I'm always looking for a unique perspective in a mystery, and as a longtime Antique Roadshow fan, I was drawn to Jane Wheel's job as a antique "picker," somebody who finds unique "stuff" for dealers.
Jane has an avocation as a detective, working for Bruce Oh, whose wife is in trouble. A dealer has turned up dead and Claire Oh is a suspect because the dealer accused her of trying to sell him a phony chest of drawers.
Jane and her partner Tim Lowry set off to Campbell and LaSalle's, an artist's colony that also does furniture restoration, to try to exonerate Clair. When they get there, Jane discovers a body, a man face down in a pool of water, an apparent suicide or accidental death.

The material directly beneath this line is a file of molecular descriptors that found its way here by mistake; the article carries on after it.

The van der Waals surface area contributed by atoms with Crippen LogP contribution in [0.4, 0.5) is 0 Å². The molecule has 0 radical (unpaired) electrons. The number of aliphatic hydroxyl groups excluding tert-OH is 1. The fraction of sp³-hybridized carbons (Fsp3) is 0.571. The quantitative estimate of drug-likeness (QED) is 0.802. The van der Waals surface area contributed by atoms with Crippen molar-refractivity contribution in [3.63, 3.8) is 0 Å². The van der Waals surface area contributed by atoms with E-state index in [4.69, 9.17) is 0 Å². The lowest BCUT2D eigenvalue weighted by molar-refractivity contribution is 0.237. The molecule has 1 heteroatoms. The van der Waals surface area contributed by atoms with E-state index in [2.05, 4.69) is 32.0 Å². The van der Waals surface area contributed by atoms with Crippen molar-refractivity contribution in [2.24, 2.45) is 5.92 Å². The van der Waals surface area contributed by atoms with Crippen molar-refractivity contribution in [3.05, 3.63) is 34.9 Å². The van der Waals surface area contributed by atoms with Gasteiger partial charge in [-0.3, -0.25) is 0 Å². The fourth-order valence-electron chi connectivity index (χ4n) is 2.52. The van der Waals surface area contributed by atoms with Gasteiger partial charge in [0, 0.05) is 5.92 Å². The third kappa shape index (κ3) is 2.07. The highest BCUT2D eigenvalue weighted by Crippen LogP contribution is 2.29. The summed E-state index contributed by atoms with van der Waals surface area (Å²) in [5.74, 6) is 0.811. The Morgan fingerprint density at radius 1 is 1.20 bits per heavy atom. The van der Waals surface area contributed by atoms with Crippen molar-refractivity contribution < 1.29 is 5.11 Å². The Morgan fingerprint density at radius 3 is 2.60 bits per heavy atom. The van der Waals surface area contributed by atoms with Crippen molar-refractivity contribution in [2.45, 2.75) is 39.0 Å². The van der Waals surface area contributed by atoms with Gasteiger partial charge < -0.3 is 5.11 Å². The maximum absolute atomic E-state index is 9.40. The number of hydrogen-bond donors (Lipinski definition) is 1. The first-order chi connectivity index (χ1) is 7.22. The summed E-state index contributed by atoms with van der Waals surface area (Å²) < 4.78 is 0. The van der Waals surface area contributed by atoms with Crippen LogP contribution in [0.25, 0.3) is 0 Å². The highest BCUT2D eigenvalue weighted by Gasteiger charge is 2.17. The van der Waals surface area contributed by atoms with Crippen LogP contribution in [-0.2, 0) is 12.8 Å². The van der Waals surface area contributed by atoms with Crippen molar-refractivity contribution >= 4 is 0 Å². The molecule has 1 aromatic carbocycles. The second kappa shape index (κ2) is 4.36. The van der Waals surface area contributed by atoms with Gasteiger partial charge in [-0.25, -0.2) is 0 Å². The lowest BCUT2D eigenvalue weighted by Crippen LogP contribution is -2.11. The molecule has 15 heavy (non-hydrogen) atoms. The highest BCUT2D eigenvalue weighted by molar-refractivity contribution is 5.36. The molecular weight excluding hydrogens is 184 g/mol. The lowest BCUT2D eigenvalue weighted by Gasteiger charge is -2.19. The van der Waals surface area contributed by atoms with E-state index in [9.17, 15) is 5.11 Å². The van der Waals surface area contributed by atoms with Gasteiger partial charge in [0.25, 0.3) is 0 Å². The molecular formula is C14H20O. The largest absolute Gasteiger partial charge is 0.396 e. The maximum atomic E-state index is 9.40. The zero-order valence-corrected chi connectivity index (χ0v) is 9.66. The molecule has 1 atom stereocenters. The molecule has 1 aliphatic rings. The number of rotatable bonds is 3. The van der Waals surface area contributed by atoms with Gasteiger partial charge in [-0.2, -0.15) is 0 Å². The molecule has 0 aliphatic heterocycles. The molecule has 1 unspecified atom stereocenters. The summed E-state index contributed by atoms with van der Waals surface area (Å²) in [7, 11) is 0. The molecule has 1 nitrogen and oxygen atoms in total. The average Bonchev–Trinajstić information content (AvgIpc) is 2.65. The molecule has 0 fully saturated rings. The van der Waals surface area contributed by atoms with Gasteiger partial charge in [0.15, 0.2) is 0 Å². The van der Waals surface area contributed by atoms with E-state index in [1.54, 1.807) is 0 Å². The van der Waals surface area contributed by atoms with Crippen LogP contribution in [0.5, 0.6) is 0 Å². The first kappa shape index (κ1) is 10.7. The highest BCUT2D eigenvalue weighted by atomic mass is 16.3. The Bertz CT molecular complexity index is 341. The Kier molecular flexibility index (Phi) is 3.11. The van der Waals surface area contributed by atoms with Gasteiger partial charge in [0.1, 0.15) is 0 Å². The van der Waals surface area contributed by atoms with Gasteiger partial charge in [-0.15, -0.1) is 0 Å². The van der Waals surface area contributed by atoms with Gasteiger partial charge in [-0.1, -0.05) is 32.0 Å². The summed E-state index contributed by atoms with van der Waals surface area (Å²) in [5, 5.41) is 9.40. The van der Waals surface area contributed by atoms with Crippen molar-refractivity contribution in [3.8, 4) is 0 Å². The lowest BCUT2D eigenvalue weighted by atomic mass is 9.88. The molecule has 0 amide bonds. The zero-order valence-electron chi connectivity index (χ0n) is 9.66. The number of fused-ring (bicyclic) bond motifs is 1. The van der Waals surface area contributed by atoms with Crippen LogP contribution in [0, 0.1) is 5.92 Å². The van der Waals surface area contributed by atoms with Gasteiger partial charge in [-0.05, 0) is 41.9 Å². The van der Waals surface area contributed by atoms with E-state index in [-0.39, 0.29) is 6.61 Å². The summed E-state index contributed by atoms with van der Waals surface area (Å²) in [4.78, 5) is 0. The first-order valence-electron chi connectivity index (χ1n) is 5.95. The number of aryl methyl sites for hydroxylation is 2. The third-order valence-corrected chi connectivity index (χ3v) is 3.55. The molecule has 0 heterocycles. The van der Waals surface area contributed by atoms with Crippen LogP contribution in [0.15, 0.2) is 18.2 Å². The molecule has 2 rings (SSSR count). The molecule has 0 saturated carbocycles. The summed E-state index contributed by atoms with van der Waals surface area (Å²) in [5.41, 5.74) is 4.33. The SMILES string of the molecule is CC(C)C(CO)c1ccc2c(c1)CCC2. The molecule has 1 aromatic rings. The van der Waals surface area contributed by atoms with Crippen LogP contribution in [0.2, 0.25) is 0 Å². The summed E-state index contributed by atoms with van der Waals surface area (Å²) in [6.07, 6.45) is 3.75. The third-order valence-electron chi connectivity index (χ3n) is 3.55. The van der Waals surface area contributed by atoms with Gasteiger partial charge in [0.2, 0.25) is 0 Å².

The trouble with the lead character is that she can't seem to focus. If I were a doctor, I'd diagnose ADHD. The chapter headings offer a clue as to what this book will be like. They're from a book entitled, OVERSTUFFED. Because she was so occupied with collecting, Jane forgot to sign a permission slip for her son and he wasn't allowed to go on a field trip. Now she feels like a bad mother and she's determined to eliminate the clutter from her life. So, every so often, even in the midst of an important clue as to what's going at Campbell and LaSalle's, Jane will be distracted by her bulging purse, her cell phone, a good-looking man, some delicacy she's having for lunch, or by her sidekick, Tim, who's always pulling practical jokes on her. The plot is extremely thin and the resolution is even thinner. The characters are stereotypical. There's a gay man, an inscrutable oriental and a nagging mother. What's really hard to believe is that this is the third in a series. St. Martin's was one of the last to reject over-the-transom submissions. If this is the best they can do, they really ought to go back to the slush pile.